Let players decide what they want to do. I garauntee you that you will see plenty of interest in both.

Again, look at World of Warcraft server selection. Fairly even split between PvP and PvE servers (at least in NA) and both kinds of realms are very popular.

Why alienate a potentially huge segment of the population that would potentially play your game with a feature considered by many to be such a deal breaker? 

This isn't just true of Aion or World of Warcraft.

I ask, is it that hard to offer different server types? 

Obviously, there are some technical or systematic considerations to make. For instance in Lord of the Rings Online you really couldn't have open PvP because the entire focus of the Lord of the Rings intellectual property is good versus evil, the fellowship versus the evil of One Ring, the free peoples of Middle Earth versus Sauron and his forces. etc.

You couldn't have FFA PvP in WoW or WAR or Aion because they are games built upon the idea of factions that are at war. But also there are systematic considerations in terms of content. You can't make Orcs and Undead at war with each other because you'd be cutting off a large portion of PvE content to either side by doing so, etc.

So what do you think? 

If you could offer multiple server types to appeal to different kinds of players, and thus greatly increase your target audience and the draw of your game to these different demographics, wouldn't you? 

Death and YOU! How would you like to meet your end?

Posted by BadSpock Wednesday July 8 2009 at 10:34AM
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The way I see it -

There are really two schools of thought on the subject of Death Penalties in MMORPGs.

The first - Negative Reinforcement:

You punish people for doing things bad. Death penalties, XP loss, all kinds of the more "old school" type of systems MMOs used to quite frequently have.

The second school of thought - Positive Reinforcement:

You reward people for doing things good. Rewards for staying alive, bonuses for doing something really well or without making mistakes or dying, etc.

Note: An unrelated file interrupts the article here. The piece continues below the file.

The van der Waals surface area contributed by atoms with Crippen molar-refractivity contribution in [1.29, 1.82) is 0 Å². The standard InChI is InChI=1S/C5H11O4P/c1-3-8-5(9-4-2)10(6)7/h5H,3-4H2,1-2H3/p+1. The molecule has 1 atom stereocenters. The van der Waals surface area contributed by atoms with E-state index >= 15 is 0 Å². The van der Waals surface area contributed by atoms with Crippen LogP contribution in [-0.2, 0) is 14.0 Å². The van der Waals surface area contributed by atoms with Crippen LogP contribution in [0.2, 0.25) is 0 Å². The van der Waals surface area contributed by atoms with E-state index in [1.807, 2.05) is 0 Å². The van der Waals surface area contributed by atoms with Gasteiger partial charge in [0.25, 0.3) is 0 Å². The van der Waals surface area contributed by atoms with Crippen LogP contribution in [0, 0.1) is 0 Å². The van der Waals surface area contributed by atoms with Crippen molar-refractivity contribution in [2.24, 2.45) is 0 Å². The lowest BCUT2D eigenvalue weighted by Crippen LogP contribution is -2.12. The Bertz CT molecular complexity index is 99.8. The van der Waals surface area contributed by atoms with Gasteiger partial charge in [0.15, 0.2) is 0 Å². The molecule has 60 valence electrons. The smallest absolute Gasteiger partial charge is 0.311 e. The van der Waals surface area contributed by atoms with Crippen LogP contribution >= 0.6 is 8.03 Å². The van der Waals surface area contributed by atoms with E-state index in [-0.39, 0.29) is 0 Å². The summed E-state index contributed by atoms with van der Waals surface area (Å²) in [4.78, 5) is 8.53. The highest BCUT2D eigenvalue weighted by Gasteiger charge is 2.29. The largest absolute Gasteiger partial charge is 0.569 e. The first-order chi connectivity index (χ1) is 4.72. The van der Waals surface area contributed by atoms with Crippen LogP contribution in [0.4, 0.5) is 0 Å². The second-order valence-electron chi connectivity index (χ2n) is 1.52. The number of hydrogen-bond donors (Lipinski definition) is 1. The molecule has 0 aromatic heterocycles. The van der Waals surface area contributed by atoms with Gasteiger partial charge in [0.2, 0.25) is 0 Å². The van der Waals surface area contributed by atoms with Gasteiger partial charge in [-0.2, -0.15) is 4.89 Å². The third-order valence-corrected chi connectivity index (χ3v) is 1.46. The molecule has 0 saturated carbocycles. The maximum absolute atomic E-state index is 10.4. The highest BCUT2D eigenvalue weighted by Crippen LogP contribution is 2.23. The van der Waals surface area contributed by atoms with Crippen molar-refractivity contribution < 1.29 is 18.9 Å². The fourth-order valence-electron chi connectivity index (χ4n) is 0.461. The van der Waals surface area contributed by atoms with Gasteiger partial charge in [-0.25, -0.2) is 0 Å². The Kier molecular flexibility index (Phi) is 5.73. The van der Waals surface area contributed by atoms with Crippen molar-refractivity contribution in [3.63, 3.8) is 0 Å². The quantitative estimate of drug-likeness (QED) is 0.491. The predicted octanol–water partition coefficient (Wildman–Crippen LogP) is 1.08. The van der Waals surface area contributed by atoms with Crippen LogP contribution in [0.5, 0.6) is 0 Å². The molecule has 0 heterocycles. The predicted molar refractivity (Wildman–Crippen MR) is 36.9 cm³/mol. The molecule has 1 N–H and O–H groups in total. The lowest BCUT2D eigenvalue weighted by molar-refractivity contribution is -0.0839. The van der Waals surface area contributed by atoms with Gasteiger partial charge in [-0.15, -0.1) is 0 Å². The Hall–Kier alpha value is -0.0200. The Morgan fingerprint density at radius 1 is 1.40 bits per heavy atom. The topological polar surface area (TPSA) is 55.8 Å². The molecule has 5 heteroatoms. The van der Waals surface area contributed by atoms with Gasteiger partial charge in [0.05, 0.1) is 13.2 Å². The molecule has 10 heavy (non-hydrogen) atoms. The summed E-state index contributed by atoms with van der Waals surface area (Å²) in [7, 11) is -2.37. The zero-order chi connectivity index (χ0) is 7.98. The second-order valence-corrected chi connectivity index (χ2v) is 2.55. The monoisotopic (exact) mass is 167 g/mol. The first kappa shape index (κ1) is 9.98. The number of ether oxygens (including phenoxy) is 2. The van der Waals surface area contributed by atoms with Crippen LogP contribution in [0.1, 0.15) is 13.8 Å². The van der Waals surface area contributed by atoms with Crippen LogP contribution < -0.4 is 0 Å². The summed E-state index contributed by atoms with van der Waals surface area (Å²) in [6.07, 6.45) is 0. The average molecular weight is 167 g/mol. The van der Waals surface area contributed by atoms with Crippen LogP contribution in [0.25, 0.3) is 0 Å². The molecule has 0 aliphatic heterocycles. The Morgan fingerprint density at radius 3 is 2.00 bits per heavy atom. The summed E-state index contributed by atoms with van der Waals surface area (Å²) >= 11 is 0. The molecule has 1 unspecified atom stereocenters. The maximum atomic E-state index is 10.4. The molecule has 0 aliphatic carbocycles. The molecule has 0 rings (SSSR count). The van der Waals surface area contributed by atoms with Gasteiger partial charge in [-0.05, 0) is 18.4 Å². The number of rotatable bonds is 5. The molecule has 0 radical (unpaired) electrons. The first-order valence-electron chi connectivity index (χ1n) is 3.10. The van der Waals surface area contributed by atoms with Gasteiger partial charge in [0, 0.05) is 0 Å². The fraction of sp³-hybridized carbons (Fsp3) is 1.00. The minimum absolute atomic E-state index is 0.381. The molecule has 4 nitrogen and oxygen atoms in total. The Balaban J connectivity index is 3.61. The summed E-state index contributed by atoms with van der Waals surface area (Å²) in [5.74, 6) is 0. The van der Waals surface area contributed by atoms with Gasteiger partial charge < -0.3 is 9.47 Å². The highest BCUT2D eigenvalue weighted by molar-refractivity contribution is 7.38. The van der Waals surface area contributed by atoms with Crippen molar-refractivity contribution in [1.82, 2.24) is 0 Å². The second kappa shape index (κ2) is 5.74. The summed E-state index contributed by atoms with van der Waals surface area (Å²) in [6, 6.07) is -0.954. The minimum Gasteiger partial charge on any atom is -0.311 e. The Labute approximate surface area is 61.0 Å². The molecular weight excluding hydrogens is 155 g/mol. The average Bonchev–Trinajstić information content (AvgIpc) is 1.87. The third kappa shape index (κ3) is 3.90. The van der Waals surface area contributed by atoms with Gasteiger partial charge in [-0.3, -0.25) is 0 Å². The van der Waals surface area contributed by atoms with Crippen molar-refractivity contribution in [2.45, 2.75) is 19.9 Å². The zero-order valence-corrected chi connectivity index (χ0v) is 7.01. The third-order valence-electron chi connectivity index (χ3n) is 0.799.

Interestingly enough, World of Warcraft is adding an element of Positive Reinforcement to their latest Raid in 3.2 The highest difficulty raid instance will have a "Tribute Run" where the game will keep track of how many times you wipe on the bosses leading up the end boss.

If you wipe a lot, the rewards you earn for killing the end boss, the tribute, will be less. If you never wipe on the first bosses, when you kill the end boss you gain much better loot from the tribute run.

It's rewarding the good versus punishing the bad.

Both really accomplish the same objective, make players care about dying and try to avoid it.

Other games like Chronicles of Spellborn have a Positive Reinforcement system. You don't lose anything when you die, but instead you gain bonuses the longer you stay alive.

Psychologically, the vast majority of humans respond to Positive Reinforcement much better then they do the negative side.

It's all about finding different ways to motivate people. One just does so in a fashion that doesn't punish you or make you feel as bad, but the rewards at the end for accomplishing something are just as sweet...

... if it's done right.